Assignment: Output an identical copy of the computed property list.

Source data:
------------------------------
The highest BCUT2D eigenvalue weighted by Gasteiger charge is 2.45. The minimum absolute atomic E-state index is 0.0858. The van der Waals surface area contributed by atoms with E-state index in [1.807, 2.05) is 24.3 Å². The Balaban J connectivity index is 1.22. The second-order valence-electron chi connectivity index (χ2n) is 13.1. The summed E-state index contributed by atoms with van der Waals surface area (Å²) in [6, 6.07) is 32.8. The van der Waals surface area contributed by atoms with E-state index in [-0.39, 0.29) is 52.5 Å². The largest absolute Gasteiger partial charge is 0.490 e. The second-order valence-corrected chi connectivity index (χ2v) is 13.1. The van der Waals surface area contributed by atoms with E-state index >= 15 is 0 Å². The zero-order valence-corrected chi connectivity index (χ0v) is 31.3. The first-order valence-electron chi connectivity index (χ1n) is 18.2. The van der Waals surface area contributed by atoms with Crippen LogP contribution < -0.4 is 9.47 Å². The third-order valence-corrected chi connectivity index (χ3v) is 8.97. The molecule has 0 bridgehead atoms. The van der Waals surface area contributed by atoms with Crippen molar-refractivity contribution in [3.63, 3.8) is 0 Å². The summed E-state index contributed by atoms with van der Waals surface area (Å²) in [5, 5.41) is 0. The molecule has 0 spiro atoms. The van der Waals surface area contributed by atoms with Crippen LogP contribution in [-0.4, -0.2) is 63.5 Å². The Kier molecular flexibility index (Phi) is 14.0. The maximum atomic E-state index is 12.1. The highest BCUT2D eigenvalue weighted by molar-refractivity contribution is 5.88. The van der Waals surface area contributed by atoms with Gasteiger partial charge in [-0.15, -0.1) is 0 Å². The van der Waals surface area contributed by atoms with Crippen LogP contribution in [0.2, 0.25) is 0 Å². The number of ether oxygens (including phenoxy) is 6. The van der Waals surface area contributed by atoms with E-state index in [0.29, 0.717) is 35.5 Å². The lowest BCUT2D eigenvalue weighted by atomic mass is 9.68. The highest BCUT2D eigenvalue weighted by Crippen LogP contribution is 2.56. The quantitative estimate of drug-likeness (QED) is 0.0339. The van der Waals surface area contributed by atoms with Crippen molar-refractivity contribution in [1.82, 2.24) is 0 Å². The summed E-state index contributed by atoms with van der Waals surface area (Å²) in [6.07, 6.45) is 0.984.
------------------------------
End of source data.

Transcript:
The highest BCUT2D eigenvalue weighted by Gasteiger charge is 2.45. The minimum absolute atomic E-state index is 0.0858. The van der Waals surface area contributed by atoms with E-state index in [1.807, 2.05) is 24.3 Å². The Balaban J connectivity index is 1.22. The second-order valence-electron chi connectivity index (χ2n) is 13.1. The summed E-state index contributed by atoms with van der Waals surface area (Å²) in [6, 6.07) is 32.8. The van der Waals surface area contributed by atoms with E-state index in [-0.39, 0.29) is 52.5 Å². The largest absolute Gasteiger partial charge is 0.490 e. The second-order valence-corrected chi connectivity index (χ2v) is 13.1. The van der Waals surface area contributed by atoms with E-state index >= 15 is 0 Å². The zero-order valence-corrected chi connectivity index (χ0v) is 31.3. The first-order valence-electron chi connectivity index (χ1n) is 18.2. The van der Waals surface area contributed by atoms with Crippen LogP contribution < -0.4 is 9.47 Å². The third-order valence-corrected chi connectivity index (χ3v) is 8.97. The molecule has 0 bridgehead atoms. The van der Waals surface area contributed by atoms with Crippen molar-refractivity contribution in [3.63, 3.8) is 0 Å². The summed E-state index contributed by atoms with van der Waals surface area (Å²) in [5, 5.41) is 0. The molecule has 0 spiro atoms. The van der Waals surface area contributed by atoms with Crippen LogP contribution in [-0.4, -0.2) is 63.5 Å². The Kier molecular flexibility index (Phi) is 14.0. The maximum atomic E-state index is 12.1. The highest BCUT2D eigenvalue weighted by molar-refractivity contribution is 5.88. The van der Waals surface area contributed by atoms with Gasteiger partial charge in [-0.15, -0.1) is 0 Å². The van der Waals surface area contributed by atoms with Crippen LogP contribution in [0.2, 0.25) is 0 Å². The number of ether oxygens (including phenoxy) is 6. The van der Waals surface area contributed by atoms with E-state index in [0.29, 0.717) is 35.5 Å². The lowest BCUT2D eigenvalue weighted by atomic mass is 9.68. The highest BCUT2D eigenvalue weighted by Crippen LogP contribution is 2.56. The quantitative estimate of drug-likeness (QED) is 0.0339. The van der Waals surface area contributed by atoms with Crippen molar-refractivity contribution in [1.82, 2.24) is 0 Å². The summed E-state index contributed by atoms with van der Waals surface area (Å²) in [6.07, 6.45) is 0.984.